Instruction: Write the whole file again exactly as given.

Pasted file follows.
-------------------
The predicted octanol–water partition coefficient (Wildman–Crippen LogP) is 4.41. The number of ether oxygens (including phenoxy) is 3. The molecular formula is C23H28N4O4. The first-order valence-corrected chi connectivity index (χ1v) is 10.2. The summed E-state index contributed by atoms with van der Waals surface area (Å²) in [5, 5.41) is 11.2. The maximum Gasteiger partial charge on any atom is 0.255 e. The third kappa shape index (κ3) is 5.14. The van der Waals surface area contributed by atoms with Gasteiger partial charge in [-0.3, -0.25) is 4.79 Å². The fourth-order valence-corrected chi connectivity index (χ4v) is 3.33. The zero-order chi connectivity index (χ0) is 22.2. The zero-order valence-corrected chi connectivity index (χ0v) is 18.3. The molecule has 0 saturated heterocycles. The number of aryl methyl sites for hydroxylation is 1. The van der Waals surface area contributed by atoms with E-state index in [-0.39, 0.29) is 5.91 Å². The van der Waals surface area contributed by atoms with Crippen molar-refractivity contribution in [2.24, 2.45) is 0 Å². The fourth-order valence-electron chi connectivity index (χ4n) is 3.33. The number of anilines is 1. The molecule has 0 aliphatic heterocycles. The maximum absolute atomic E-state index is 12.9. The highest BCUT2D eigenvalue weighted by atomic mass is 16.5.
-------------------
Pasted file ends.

The predicted octanol–water partition coefficient (Wildman–Crippen LogP) is 4.41. The number of ether oxygens (including phenoxy) is 3. The molecular formula is C23H28N4O4. The first-order valence-corrected chi connectivity index (χ1v) is 10.2. The summed E-state index contributed by atoms with van der Waals surface area (Å²) in [5, 5.41) is 11.2. The maximum Gasteiger partial charge on any atom is 0.255 e. The third kappa shape index (κ3) is 5.14. The van der Waals surface area contributed by atoms with Gasteiger partial charge in [-0.3, -0.25) is 4.79 Å². The fourth-order valence-corrected chi connectivity index (χ4v) is 3.33. The zero-order chi connectivity index (χ0) is 22.2. The zero-order valence-corrected chi connectivity index (χ0v) is 18.3. The molecule has 0 saturated heterocycles. The number of aryl methyl sites for hydroxylation is 1. The van der Waals surface area contributed by atoms with E-state index in [-0.39, 0.29) is 5.91 Å². The van der Waals surface area contributed by atoms with Crippen molar-refractivity contribution in [2.24, 2.45) is 0 Å². The fourth-order valence-electron chi connectivity index (χ4n) is 3.33. The number of anilines is 1. The molecule has 0 aliphatic heterocycles. The maximum absolute atomic E-state index is 12.9. The highest BCUT2D eigenvalue weighted by atomic mass is 16.5.